Financial impact of MIT’s COVID-19 response already $50 million

MIT pauses hiring except essential personnel

The financial impact of the COVID-19 crisis on MIT, including measures for response, has already reached a figure of $50 million, President L. Rafael Reif wrote in an email to the MIT community Monday.

Reif wrote that “unexpected costs of the spring’s emergency efforts” included “providing the technology to enable the sudden shift to remote teaching and working, supplying financial assistance to help students leave campus quickly, refunding student housing and dining fees while making sure contract dining workers and others are paid through late May, and helping to support Cambridge’s small businesses, nonprofits and residents — including those who are homeless.”

Reif wrote that the pandemic may also lead to “reductions in many major sources of income” for MIT, including research grants, foundation funding, philanthropic support, and the endowment.

Reif outlined measures to curb the institute’s expenditure.

The Institute “imposed tight controls on hiring and asked units across MIT to forgo non-essential spending and reassess any significant new financial commitments” March 20, Reif wrote.

Additional measures to take immediate effect include “pausing hiring except for essential personnel,” providing “guidance to help all units rework their FY21 budgets to reduce expenses,” suspending “merit increases for the coming academic year,” and “reducing budgetary funding for physical space improvements.”

Both Reif and Provost Martin A. Schmidt PhD ’88 will reroute 20% of their compensation for the next year towards the MIT Staff Emergency Hardship Fund.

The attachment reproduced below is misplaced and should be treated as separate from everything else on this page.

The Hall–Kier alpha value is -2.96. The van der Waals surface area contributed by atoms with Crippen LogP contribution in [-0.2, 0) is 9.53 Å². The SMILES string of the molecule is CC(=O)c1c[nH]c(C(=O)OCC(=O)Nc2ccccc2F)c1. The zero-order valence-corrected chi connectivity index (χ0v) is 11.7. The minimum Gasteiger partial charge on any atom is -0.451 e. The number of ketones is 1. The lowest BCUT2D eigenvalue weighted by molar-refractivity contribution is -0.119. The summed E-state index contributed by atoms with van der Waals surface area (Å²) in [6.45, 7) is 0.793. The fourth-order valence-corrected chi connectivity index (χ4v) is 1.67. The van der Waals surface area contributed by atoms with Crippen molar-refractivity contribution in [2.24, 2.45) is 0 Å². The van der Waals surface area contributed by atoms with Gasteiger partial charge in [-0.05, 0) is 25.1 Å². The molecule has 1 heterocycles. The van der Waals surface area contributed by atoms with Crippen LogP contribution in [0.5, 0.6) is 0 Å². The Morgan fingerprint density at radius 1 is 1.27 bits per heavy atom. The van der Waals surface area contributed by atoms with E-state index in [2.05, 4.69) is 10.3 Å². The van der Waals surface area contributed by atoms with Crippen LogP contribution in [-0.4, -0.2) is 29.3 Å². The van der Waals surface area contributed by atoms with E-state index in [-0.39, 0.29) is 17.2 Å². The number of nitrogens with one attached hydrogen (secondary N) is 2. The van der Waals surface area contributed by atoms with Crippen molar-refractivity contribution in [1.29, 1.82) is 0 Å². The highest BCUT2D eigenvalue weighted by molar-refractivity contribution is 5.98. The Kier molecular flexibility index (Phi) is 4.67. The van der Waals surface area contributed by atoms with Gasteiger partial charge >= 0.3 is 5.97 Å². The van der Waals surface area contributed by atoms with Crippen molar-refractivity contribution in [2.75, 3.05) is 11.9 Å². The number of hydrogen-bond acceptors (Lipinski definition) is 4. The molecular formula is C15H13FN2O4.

Reif wrote that although MIT has worked to build its financial reserves after the 2008 Great Recession, “the present crisis may be more severe” in its potential financial effect.

Following 2008, MIT’s endowment saw a 20.7% decline in value. Measures taken in 2009 to curb expenditure included cutting eight varsity sports and closing two libraries: Lindgren Library and the Aerospace and Astronautics Library. 

The revised budget in 2009 also impacted dining, housing, and the MIT News Office and led to salary freezes for approximately 40% of faculty and approximately 50% of administrative staff.

Schmidt said at the town hall April 7 that MIT will draw a larger portion from its endowment, which funds one third of MIT’s budget. Withdrawals will be made “carefully” so the fund is sustainable in the long term, Schmidt said.

“Over the next few months, as the full financial picture becomes clear, we may well need to take additional actions that affect the budget and our community,” Reif wrote.

Reif wrote that MIT remains committed to “admitting undergraduates regardless of their financial situation” and “covering their full demonstrated need.” Reif added that MIT is “preparing for the likelihood that students may need more help.”